IE/U4 Topic 3 Salient features of India’s five years plans priorities- Target Achievements, Failures
Salient Features of India’s Five Year Plan
The first important feature of Indian planning is that it is totally democratic. India being the largest democratic country in the world has been maintaining such a planning set up where every basic issue related to its Five Year Plan is determined by a democratically elected Government. Moreover, while formulating a Five Year Plan, opinions of various tiers of Government, various organisations, institutions, experts etc. are being given due considerations.
2. Decentralised Planning:
Although since the inception of First Plan, the importance of decentralised planning was emphasized so as to achieve active people’s participation in the planning process, but the real introduction of decentralised planning was made in India for the first time during the Seventh Plan.
Thus decentralised planning is a kind of planning at the grass root level or planning from below. Under decentralised planning in India, emphasis has been given on the introduction of district planning, sub-divisional planning and block-level planning so as to reach finally the village level planning successfully.
3. Regulatory Mechanism:
Another important feature of Indian planning is that it is being directed by a central planning authority, i.e., the Planning Commission of India which plays the role of regulatory mechanism, so as to provide necessary direction and regulation over the planning system.
Thus under the present regulatory mechanism, every planning decision in India originates from the Planning Commission and being finally approved by the National Development Council. Moreover, the Planning Commission of India is also having adequate regulatory mechanism over the successful implementation of planning.
4. Existence of Central Plan and State Plan:
Another important feature of Indian planning is that there is the co-existence of both the Central Plan and State Plans. In every Five Year Plan of the country, separate outlay is earmarked both for the Central Plan and also for the State Plans. Central Plan is under the exclusive control of the Planning Commission and the Central Government, whereas the State Plan is under the exclusive control of State Planning Board and State Government which also requires usual approval from the Planning Commission.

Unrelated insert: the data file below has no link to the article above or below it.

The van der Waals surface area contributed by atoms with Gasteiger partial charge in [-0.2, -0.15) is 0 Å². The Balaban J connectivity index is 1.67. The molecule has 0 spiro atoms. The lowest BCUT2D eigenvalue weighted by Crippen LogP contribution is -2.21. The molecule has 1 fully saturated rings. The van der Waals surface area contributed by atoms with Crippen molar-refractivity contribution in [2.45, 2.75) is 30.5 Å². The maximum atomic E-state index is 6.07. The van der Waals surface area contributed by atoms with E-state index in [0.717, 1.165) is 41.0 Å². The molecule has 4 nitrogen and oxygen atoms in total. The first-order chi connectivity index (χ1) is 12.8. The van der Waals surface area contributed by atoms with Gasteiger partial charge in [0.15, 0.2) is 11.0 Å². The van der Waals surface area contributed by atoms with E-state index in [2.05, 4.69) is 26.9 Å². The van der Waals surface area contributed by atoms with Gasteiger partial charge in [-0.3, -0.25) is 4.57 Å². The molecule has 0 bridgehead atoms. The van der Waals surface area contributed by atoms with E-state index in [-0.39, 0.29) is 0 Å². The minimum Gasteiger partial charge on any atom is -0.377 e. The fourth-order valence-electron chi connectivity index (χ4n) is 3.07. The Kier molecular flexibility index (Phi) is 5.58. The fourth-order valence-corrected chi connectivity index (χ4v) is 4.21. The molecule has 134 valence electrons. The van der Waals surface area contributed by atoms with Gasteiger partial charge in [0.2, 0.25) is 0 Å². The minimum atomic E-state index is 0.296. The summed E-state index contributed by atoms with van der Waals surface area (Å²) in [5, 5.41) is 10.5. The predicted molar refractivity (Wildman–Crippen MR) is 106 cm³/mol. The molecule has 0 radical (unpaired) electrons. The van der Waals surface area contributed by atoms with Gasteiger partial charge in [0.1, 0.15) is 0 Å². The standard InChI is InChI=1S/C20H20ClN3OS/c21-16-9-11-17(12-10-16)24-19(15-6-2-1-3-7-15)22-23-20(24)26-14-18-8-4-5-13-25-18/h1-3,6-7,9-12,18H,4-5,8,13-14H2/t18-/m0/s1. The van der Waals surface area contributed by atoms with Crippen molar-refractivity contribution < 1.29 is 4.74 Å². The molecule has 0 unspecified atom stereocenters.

5. Public Sector and Private Sector Plan:
Another notable feature of India’s Five Year Plan is that in each plan, a separate outlay is earmarked both for public sector and the private sector. In each five year plan of the country, public sector investment and private sector investment amount is separately fixed, which comprises the total investment in each plan. India, being a mixed economy, it is quite natural that a separate investment outlay for public as well as the private sector is being maintained in each plan.
6. Periodic Plan:
One of the important features of Indian planning is that it has adopted a periodic plan of 5-year period having five depurate Annual Plan components. This type of periodic plan approach is quite suitable for realizing its definite targets.
7. Basic Objectives:
One of salient features of Indian Five Year Plan is that each and every plan is guided by certain basic or fundamental objectives which are almost common in most of our plans.
The major objectives of economic planning in India mostly consist:
(a) Attainment of higher rate of economic growth
(b) Reduction of economic inequalities
(c) Achieving full employment
(d) Attaining economic self reliance
(e) Modernisation of various sectors
(f) Redressing the imbalances in the economy.
In general, Growth with social justice is the main objective of economic planning in India.
8. Unchanging Priorities:
Five year plans in India are determining its priorities considering the needs of the country. It is being observed that Indian Five Year Plans have been giving too many priorities on the development of industry, power and agriculture with minor modifications. Thus there is no remarkable changes in the priority pattern of Indian planning, although in recent years increasing priorities are also being laid on poverty eradication programmes and on employment generating schemes.
9. Balanced Regional Development:
Another salient feature of India’s Five Year Plan is that it constantly attaches much importance on balanced regional development. Development of backward regions is one of the important objectives of Indian planning. India’s planning system has even isolated some states under “special category states” so as to channelize additional resources to these backward states for their rapid development. Special budgetary relief in the form of tax holiday or tax relief for establishing industries into back-ward regions of the country.
10. Perspective Planning on Basic Issues or Problems:
Another important feature of Indian planning is that it has adopted the system of perspective planning on some basic issues or problems of the country, for a period of 15 to 20 years on the basis of necessary projections.
11. Programme Implementation and Evaluation:
Indian planning system is broadly supported by programme implementation machinery, which used to play a very important role. Programme implementation machinery includes various Government departments which are usually involved for the implementation of the plan. More there is an evaluation machinery which usually conducts pre-project evaluation and post-project evaluation of every planning project of the country.
12. Shortfalls in Target Realization:
Another notable feature of India’s Five Year Plan is its shortfalls in target realization. Although targets are fixed for every plans in respect of rate of growth of national income, employment, population, production of some important items etc. But in most of the cases these targets are not fulfilled to the fullest extent, excluding certain specific cases.